CHICAGO--(BUSINESS WIRE)--The U. S. Environmental Protection Agency (EPA) and U. S. Department of Transportation (DOT) today proposed the second round of regulations to improve fuel efficiency and reduce greenhouse gas (GHG) emissions from medium and heavy-duty trucks and buses. The regulatory proposal follows President Obama’s direction last year that EPA and DOT jointly develop the second phase of the standards. EPA and DOT finalized the first greenhouse gas reduction and fuel efficiency standards for heavy-duty vehicles in 2011.
The Truck and Engine Manufacturers Association (EMA) continues to support efforts to assure that the EPA and DOT coordinate efforts and propose a single, national GHG reduction and fuel efficiency improvement program.
“As the primary manufacturers of medium and heavy-duty engines and vehicles in the United States, EMA members successfully implemented the Phase I GHG reduction and fuel efficiency improvement standards promulgated in 2011,” stated Jed Mandel, EMA President. “The success in implementing the Phase I requirements was based on the fact that the 2011 standards were well aligned with EMA member efforts to meet customer demand for more fuel efficient vehicles. We look forward to reviewing the current proposal to ensure that the EPA and DOT Phase II proposal continues to align with manufacturers’ efforts and customer needs.”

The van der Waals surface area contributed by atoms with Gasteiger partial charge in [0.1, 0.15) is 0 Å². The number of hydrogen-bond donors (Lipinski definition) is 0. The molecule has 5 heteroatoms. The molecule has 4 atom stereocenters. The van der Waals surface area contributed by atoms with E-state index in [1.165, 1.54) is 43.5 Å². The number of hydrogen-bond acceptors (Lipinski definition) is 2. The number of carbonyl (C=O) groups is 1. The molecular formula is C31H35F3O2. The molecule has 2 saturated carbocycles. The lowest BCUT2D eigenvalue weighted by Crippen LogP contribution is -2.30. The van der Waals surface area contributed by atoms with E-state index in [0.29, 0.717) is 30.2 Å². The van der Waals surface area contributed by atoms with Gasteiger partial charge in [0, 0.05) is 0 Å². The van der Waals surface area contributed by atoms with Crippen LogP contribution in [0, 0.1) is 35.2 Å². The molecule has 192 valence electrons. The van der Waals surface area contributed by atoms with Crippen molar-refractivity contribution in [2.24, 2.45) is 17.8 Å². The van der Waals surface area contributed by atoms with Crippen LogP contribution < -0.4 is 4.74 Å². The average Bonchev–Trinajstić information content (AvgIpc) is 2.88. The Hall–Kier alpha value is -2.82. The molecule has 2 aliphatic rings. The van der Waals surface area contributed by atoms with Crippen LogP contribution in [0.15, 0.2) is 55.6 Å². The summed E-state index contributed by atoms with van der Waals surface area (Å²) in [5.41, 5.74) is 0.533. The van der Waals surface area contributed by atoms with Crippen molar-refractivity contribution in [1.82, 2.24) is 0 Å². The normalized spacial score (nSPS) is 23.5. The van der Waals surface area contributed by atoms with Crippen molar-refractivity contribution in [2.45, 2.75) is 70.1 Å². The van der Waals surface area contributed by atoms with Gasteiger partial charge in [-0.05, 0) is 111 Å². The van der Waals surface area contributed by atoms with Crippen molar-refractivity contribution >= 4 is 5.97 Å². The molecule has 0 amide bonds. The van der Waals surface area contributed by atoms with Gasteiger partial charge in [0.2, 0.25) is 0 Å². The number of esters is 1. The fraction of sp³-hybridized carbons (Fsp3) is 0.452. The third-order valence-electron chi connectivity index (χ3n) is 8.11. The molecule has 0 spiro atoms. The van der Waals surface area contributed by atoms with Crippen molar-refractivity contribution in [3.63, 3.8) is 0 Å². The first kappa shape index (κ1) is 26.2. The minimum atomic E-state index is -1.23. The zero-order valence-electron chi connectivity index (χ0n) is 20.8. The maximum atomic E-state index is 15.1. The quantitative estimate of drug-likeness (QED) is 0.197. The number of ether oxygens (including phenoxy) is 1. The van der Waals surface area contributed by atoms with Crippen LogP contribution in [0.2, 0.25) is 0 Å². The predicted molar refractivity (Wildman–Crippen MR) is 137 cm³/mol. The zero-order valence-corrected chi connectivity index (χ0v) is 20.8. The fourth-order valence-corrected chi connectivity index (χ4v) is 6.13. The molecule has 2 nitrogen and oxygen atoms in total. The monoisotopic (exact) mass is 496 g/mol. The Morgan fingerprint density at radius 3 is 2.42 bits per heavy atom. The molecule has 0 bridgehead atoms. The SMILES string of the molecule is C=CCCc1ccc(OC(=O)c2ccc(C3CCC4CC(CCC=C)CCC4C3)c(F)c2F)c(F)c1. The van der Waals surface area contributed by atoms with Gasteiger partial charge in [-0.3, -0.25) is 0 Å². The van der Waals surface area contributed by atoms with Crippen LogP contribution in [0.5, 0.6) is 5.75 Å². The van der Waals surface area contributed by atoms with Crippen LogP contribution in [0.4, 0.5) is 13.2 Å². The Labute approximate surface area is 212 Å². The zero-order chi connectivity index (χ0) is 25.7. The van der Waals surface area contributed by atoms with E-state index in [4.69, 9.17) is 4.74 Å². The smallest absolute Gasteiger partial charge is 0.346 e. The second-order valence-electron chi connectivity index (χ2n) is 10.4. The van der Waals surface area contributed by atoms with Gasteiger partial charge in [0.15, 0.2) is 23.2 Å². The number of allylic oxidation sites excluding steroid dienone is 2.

Today’s release of the proposed regulation is the start of the formal rulemaking process. EMA members will actively participate in that process to assure that the final rule achieves realistic and cost-effective greenhouse gas reductions and fuel efficiency improvements while continuing to allow manufacturers to provide customers with the variety of commercial vehicles required to meet their needs.
In additional comments on today’s proposal, Mr. Mandel said: “The Phase II EPA and DOT proposal is intended to build on the principles and strengths of the Phase I regulations. We will review the proposal to ensure that it provides adequate lead time, assures regulatory compatibility with the commercial engine and vehicle marketplace, utilizes proven effective technologies, and avoids potential unintended consequences. We look forward to working with EPA and DOT to finalize a rule that builds on the success of the Phase I program.”
The Truck and Engine Manufacturers Association is the trade association representing worldwide manufacturers of internal combustion engines used in applications such as trucks and buses, farm and construction equipment, locomotives, marine vessels, and lawn, garden, and utility equipment as well as the manufacturers of medium and heavy-duty trucks greater than 10,000 pounds gross vehicle weight.. EMA works with government and other stakeholders to help the nation achieve its goals of cleaner fuels, more efficient engines, cleaner air and safer trucks and roadways.